B.C. corrections officers protest overcrowding

'It's urgent. We need the government to stop stalling and build new facilities because our existing provincial jails are operating at close to 200 per cent over capacity.' - Dean Purdy.

Vancouver (14 Aug. 2009) - Faced with chronic overcrowding, increased gang activity and mounting health and safety concerns, British Columbia's front-line corrections staff are urging the provincial government to build at least two new jail facilities.

"It's urgent. We need the government to stop stalling and build new facilities because our existing provincial jails are operating at close to 200 per cent over capacity," says Dean Purdy, chairperson of the corrections and sheriffs services component of the B.C. Government and Service Employees' Union (BCGEU/NUPGE).

"Solicitor General Kash Heed needs to understand that chronic overcrowding is impacting our members' ability to properly monitor inmates," says Purdy, who works as a correctional supervisor at the Vancouver Island Regional Correctional Centre in Victoria.

"It's significantly heightened tensions and created a pressure cooker atmosphere at all our nine provincial jail facilities."

60-1 ratio intolerable

Purdy is hopeful there will soon be progress on building one of those two much needed facilities in the Lower Mainland.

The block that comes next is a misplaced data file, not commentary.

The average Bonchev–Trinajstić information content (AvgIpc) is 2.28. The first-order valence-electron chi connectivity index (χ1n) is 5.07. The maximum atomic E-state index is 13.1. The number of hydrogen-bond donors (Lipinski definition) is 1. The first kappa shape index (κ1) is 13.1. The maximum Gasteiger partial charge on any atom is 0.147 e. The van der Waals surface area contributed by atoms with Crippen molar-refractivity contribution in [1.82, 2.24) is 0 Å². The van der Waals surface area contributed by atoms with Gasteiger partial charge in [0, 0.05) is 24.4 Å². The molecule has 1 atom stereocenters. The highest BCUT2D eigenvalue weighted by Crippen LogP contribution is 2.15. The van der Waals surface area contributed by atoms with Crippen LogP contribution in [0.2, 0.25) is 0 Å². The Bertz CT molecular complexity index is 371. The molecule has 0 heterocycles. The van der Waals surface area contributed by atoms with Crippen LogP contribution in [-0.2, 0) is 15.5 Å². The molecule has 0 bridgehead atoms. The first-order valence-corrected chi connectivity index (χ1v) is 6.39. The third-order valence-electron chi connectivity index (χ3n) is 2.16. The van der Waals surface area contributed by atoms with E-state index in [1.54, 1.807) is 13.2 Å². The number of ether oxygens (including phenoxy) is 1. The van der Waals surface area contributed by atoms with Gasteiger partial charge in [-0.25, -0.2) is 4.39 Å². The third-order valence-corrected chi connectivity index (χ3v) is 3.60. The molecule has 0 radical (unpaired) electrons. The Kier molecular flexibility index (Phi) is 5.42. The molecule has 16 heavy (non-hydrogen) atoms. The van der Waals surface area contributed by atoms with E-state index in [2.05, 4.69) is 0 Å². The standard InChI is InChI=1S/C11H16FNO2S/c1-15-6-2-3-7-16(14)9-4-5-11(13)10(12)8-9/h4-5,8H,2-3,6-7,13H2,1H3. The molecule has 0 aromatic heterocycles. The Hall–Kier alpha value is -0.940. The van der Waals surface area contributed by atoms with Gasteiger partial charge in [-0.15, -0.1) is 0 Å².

"Now that there is a more appropriate consultation process in place with metro mayors, there's no reason why a formal announcement on a new Vancouver-area remand centre can't be made in the very near future. But the bigger challenge is to build a new facility in the interior," he argues.

Purdy says the root cause of the overcrowding crisis rests with decisions made by the Liberal government of Premier Gordon Campbell government in 2002 and 2003, when a number of jail facilities were closed and 550 corrections officers were laid off. Inmate to staff ratios are now as high as 60 to one.

Purdy says health and safety concerns were highlighted in a recent survey of front-line staff by Simon Fraser University (SFU) professor Neil Boyd. Seven out of 10 corrections officers acknowledged in the survey that they don't feel safe performing their duties.

50% more WCB claims

Purdy says corrections staff file 50% more WCB claims for on-the-job injuries caused by acts of force or violence than police officers.

"With prisoners incarcerated under deteriorating conditions, it stands to reason that stress and agitation levels are going to be very high," he says. "That can only lead to an increased risk of violent behaviour and deteriorating working conditions for corrections officers."

NUPGE

The National Union of Public and General Employees (NUPGE) is one of Canada's largest labour organizations with over 340,000 members. Our mission is to improve the lives of working families and to build a stronger Canada by ensuring our common wealth is used for the common good. NUPGE